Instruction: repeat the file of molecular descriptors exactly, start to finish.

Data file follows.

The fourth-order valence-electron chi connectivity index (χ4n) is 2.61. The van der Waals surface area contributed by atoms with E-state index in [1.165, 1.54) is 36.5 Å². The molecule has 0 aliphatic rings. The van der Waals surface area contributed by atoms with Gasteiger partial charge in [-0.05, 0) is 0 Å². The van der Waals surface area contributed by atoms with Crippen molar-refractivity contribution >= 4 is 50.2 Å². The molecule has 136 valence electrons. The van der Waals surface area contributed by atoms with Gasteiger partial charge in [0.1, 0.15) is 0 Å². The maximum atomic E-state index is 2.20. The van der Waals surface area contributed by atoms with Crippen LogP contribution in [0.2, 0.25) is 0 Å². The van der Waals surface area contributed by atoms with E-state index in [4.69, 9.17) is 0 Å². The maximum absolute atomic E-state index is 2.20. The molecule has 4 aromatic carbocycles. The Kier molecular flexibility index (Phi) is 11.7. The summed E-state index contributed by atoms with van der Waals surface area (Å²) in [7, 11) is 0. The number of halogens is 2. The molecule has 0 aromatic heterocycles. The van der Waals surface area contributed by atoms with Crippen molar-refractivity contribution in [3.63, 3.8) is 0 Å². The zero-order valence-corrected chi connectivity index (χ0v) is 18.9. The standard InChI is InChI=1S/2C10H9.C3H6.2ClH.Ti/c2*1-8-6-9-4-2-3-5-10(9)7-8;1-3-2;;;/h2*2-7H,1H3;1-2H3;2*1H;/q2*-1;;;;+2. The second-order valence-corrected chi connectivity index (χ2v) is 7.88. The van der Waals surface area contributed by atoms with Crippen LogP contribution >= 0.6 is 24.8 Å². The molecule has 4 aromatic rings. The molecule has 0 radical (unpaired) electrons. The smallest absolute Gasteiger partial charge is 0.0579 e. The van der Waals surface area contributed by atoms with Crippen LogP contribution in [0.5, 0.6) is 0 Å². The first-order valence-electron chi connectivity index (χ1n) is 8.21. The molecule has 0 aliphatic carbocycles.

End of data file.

The fourth-order valence-electron chi connectivity index (χ4n) is 2.61. The van der Waals surface area contributed by atoms with E-state index in [1.165, 1.54) is 36.5 Å². The molecule has 0 aliphatic rings. The van der Waals surface area contributed by atoms with Gasteiger partial charge in [-0.05, 0) is 0 Å². The van der Waals surface area contributed by atoms with Crippen molar-refractivity contribution >= 4 is 50.2 Å². The molecule has 136 valence electrons. The van der Waals surface area contributed by atoms with Gasteiger partial charge in [0.1, 0.15) is 0 Å². The maximum atomic E-state index is 2.20. The van der Waals surface area contributed by atoms with Crippen LogP contribution in [0.2, 0.25) is 0 Å². The van der Waals surface area contributed by atoms with E-state index in [4.69, 9.17) is 0 Å². The maximum absolute atomic E-state index is 2.20. The molecule has 4 aromatic carbocycles. The Kier molecular flexibility index (Phi) is 11.7. The summed E-state index contributed by atoms with van der Waals surface area (Å²) in [7, 11) is 0. The number of halogens is 2. The molecule has 0 aromatic heterocycles. The van der Waals surface area contributed by atoms with Crippen molar-refractivity contribution in [3.63, 3.8) is 0 Å². The zero-order valence-corrected chi connectivity index (χ0v) is 18.9. The standard InChI is InChI=1S/2C10H9.C3H6.2ClH.Ti/c2*1-8-6-9-4-2-3-5-10(9)7-8;1-3-2;;;/h2*2-7H,1H3;1-2H3;2*1H;/q2*-1;;;;+2. The second-order valence-corrected chi connectivity index (χ2v) is 7.88. The van der Waals surface area contributed by atoms with Crippen LogP contribution >= 0.6 is 24.8 Å². The molecule has 4 aromatic rings. The molecule has 0 radical (unpaired) electrons. The smallest absolute Gasteiger partial charge is 0.0579 e. The van der Waals surface area contributed by atoms with Crippen LogP contribution in [0.5, 0.6) is 0 Å². The first-order valence-electron chi connectivity index (χ1n) is 8.21. The molecule has 0 aliphatic carbocycles.